Circular Economy: The Economy of the Future

Nowadays, we are experiencing a shift in our economic model from a conventional linear economy, where the goal is to maximize growth and create new consumer markets, into a circular economy. Governments, business, and academia are now realizing that it is actually beneficial to their future success to change the foundation in which they were once developed upon and change their existing model. The Financial crisis of 2007, climate change, water and soil pollution, acidification, exponential deforestation and diminished biodiversity in key tropical regions are a few of the indicators of the failure of this linear economic model.

What is root cause of this failure? It can be attributed to one of its biggest assumptions which states that resources are infinite when in reality they are finite. Given this and our insatiable desire to consume, raw materials prices are sky rocketing, land resources are deteriorating and food is becoming more and more unattainable. Estimates dictate that we have 13 years of Indium (In), which is the element use to build the screen of our iPhones and watches, 61 years of Copper (Cu), 14 years of Tin (Sn) and 59 years of Uranium (U). Now the question becomes, can we reverse the wheel? Is it possible to change our linear way of thinking into a systems way of thinking? I believe we can.

There is a new economic model that has been talked about for several years by business experts and scientist, and even more importantly, it has been proven that it works. It is called the Circular Economy. This new economic paradigm is based on the idea that we need to be more creative system thinkers when it comes to designing our products. That we need to design things in an entirely different way by designing products and packaging that can be reused. It envisions an economy where long term capital assets fuel our well being and increases productive capacity to provide goods and services. It relies on green or renewable technologies to obtain energy, it creates resilient communities and protects its ecological assets. And this latter is key to the circular economy success. It is not based solely on the concept of labor productivity where we need to improve efficiency by means of reducing menial work and increasing working hours. It relies in the quality of the time that we dedicate in the creation of these things which will create value in the services desire.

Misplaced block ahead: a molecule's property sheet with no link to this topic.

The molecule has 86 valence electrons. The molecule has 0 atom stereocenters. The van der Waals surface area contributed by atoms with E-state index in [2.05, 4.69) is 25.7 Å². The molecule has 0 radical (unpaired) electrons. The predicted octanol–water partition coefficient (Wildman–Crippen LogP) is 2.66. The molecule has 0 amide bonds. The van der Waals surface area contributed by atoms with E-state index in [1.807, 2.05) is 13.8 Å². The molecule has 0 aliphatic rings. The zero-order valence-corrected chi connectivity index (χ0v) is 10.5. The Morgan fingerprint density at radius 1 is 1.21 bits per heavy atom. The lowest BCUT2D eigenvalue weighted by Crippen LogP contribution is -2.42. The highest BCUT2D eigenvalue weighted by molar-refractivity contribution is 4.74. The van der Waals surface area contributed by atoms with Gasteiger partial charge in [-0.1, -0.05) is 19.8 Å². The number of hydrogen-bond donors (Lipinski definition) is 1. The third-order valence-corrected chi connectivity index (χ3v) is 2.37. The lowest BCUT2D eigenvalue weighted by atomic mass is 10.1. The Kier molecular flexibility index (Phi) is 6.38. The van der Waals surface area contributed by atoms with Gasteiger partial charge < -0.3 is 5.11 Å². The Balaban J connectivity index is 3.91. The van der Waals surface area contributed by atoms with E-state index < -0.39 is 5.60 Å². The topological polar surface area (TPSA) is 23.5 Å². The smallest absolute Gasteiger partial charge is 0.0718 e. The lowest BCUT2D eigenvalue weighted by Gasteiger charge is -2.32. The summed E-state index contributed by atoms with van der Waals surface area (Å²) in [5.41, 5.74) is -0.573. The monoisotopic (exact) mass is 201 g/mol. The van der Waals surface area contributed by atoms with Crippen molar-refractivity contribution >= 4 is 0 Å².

One interesting concept about a Circular Economy is the fact that it introduces a new business model, a service oriented business model. Now, some of you may be familiar with the “Cloud”. This imaginary bubble where you rent your servers to a third party company so you don’t incurred in the cost of buying and maintaining the network infrastructure but you still get the service that you need. In a sense it works exactly like that but with real tangible things that we use every day, like your cellphone. Let’s say you need a washer but instead of buying one you rent one until the end of its life-cycle. By the end of this life-cycle you then called the manufacturer, they pick it up and reused its components to create another washer or send them away for recycling hence minimizing the waste.  By executing this cycle all the parties benefit. First the upfront cost of obtaining a washer will be less for the consumer. Second, the materials used for the washer must be recyclable or reusable so the manufacturer gets benefits from then picking up the washer from you to create another one. This way we are closing the cycle and holding accountable the manufacturer for its product life-cycle.

“We need to start using things up rather than using them.”

In essence, we don’t need things, we need the services provided by these “things”. We need health, nutrition, social care, a strong education, leisure and recreation and quality in our lives.

Bottomline, the ultimate aim of an economy is beyond providing income, goods and services, or stability but to provide us with prosperity, a sense of well being. Is to give back a sense of hope.

I would encourage you to check out the Ellen McArthur foundation, a non-profit organization with the aim of, and I quote, “accelerate the transition to a circular economy by building a framework for an economy that is restorative and regenerative by design.” You will find some good stuff and reading materials regarding this topic!


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